Payment and Patch-Jobs

With thousands of Union prisoners needing a way home, the U.S. Government paid steamship captains several dollars a head for every soldier transported north. The Chief Quartermaster at Vicksburg, Missouri, suggested a deal to Captain James Cass Mason of the Sultana: he’d get Mason a full load of 1400 men in return for some of that sweet government cash. Mason agreed, but didn’t expect over 1900 soldiers to crowd every spare inch of space on a boat only meant to carry 376.

Meanwhile, a leaking boiler on board had been quickly patched to allow the steamer to take on the massive load of passengers. With decks sagging under the weight and the boiler crack ominously nailed together with a metal plate, the Sultana continued on its way.

Last known photo of Sultana and passengers

Last known photo of Sultana and passengers Fri, Oct 7, 1994 – 7 · The Daily News-Journal (Murfreesboro, Tennessee) · Newspapers.com

Confluence of Consequence

At 2 am on April 27th, the leaking boiler exploded and took out two more boilers along with it. The blast tore the steamer apart just north of Memphis, Tennessee, and within twenty minutes the ship was burning to the water line. Those who survived the blast found themselves trapped on the fiery decks or thrown into the river. Those in the river either drowned, weakened from their injuries, or watched in horror as the ship burned with their friends still on board.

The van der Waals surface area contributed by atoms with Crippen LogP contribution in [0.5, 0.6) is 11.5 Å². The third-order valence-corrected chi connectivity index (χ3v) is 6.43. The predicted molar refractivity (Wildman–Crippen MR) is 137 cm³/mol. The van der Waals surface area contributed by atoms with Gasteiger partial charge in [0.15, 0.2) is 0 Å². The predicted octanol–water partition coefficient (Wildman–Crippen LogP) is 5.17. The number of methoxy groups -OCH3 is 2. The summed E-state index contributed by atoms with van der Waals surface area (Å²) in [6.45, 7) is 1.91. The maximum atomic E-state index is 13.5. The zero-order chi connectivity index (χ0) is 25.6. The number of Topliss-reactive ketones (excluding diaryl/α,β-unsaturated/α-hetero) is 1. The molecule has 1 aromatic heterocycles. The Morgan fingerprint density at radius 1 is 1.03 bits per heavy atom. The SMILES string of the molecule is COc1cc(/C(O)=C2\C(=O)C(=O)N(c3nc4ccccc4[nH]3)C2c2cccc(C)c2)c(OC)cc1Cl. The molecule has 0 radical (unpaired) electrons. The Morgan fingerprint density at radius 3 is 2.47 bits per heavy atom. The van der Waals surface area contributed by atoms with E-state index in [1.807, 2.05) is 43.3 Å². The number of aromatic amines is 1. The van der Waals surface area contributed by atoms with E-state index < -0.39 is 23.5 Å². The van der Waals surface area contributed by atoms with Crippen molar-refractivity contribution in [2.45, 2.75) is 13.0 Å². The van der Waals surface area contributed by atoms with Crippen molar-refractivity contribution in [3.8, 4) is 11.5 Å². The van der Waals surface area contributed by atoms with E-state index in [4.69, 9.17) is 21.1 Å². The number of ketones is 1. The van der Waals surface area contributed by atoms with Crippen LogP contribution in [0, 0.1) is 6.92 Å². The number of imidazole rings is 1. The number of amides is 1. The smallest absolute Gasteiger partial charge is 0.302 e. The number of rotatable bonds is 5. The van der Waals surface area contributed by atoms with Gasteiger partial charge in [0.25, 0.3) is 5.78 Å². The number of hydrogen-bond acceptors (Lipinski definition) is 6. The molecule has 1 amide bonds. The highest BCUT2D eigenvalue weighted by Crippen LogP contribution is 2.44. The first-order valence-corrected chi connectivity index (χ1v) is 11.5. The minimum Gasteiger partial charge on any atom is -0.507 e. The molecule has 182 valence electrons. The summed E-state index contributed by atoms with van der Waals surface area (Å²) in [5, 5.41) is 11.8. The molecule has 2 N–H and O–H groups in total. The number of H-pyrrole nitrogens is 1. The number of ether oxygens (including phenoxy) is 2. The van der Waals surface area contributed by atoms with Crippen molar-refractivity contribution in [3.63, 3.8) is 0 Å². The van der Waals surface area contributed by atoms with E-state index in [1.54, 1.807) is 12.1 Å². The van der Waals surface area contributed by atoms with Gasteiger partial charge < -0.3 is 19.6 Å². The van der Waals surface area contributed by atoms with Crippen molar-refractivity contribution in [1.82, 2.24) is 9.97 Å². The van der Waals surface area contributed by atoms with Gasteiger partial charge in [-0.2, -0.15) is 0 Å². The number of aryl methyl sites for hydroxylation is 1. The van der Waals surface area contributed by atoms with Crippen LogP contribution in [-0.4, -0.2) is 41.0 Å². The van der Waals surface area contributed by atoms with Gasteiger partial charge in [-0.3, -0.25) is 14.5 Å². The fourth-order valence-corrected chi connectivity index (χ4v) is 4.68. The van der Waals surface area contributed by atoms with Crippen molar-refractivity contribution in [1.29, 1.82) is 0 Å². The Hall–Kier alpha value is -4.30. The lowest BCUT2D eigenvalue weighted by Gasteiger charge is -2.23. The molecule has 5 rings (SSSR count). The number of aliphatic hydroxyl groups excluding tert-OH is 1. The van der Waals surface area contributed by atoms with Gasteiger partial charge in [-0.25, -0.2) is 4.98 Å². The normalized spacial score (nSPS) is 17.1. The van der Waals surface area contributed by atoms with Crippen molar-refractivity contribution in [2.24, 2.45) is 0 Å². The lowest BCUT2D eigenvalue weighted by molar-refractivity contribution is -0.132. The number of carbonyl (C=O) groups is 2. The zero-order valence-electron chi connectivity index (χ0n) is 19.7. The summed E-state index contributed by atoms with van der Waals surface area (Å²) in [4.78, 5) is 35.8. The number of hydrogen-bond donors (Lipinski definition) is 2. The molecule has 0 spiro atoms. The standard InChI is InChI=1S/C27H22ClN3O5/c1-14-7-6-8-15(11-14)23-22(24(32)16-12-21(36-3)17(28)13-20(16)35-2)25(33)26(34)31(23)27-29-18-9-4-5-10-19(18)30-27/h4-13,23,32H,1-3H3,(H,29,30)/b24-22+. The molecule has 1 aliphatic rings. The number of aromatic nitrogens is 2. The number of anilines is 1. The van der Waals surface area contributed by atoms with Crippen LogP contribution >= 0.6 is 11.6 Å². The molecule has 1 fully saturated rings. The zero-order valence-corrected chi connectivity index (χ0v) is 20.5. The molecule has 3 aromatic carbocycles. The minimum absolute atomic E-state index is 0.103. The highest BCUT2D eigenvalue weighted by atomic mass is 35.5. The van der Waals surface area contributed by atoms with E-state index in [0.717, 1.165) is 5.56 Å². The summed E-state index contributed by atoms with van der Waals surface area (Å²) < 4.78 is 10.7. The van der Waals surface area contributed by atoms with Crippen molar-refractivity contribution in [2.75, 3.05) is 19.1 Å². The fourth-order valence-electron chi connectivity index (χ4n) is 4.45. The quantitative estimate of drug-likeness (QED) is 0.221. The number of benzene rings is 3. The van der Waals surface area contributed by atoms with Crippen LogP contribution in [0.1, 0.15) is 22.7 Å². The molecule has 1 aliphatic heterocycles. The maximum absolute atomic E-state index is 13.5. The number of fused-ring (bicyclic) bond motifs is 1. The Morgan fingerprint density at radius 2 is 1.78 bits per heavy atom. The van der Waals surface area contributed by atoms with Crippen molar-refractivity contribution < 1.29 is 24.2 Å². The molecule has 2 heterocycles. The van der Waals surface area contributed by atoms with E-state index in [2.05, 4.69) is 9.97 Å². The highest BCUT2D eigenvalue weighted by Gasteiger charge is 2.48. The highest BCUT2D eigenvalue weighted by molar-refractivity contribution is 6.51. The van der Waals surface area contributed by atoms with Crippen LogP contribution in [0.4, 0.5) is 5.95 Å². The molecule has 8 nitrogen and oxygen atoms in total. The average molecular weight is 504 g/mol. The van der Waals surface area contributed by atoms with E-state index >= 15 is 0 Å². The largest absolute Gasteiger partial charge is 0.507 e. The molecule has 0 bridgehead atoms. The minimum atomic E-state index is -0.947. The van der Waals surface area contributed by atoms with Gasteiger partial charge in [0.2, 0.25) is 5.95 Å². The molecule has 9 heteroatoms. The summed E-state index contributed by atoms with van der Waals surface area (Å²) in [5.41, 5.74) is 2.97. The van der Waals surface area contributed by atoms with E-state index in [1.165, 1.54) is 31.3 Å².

Details of the Sultana explosion

Details of the Sultana explosion Tue, May 9, 1865 – 1 · Buffalo Weekly Express (Buffalo, New York) · Newspapers.com

In all, around 1200 passengers perished. To this day it remains the worst maritime disaster in U.S. history. But in the wake of events like the war ending and Lincoln’s assassination, this tragedy has been all but forgotten.

News of Sultana disaster overshadowed by other significant events

News of Sultana disaster overshadowed by other significant events Fri, Oct 7, 1994 – 7 · The Daily News-Journal (Murfreesboro, Tennessee) · Newspapers.com

The Sultana disaster wasn’t as covered as other events at the time, but there’s more to find on Newspapers.com. Try a search for the steamship or Captain Mason for more about the incident and aftermath.

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Potoooooooo’s Name

Have you ever heard of Potoooooooo, famous race horse of the 18th century? Though an excellent race horse and a significant sire, he is most remembered now for his unusual name. You may have noticed it.

The origin of his funny name has a couple of supposed explanations, but the most common is nicely wrapped up here:

The famous racehorse, Potoooooooo

The famous racehorse, Potoooooooo Fri, Jan 29, 1915 – 8 · The Washburn Leader (Washburn, North Dakota) · Newspapers.com

You can find many more articles about Potoooooooo on Newspapers.com, though you may want to search a common alternate spelling, Pot-8-Os.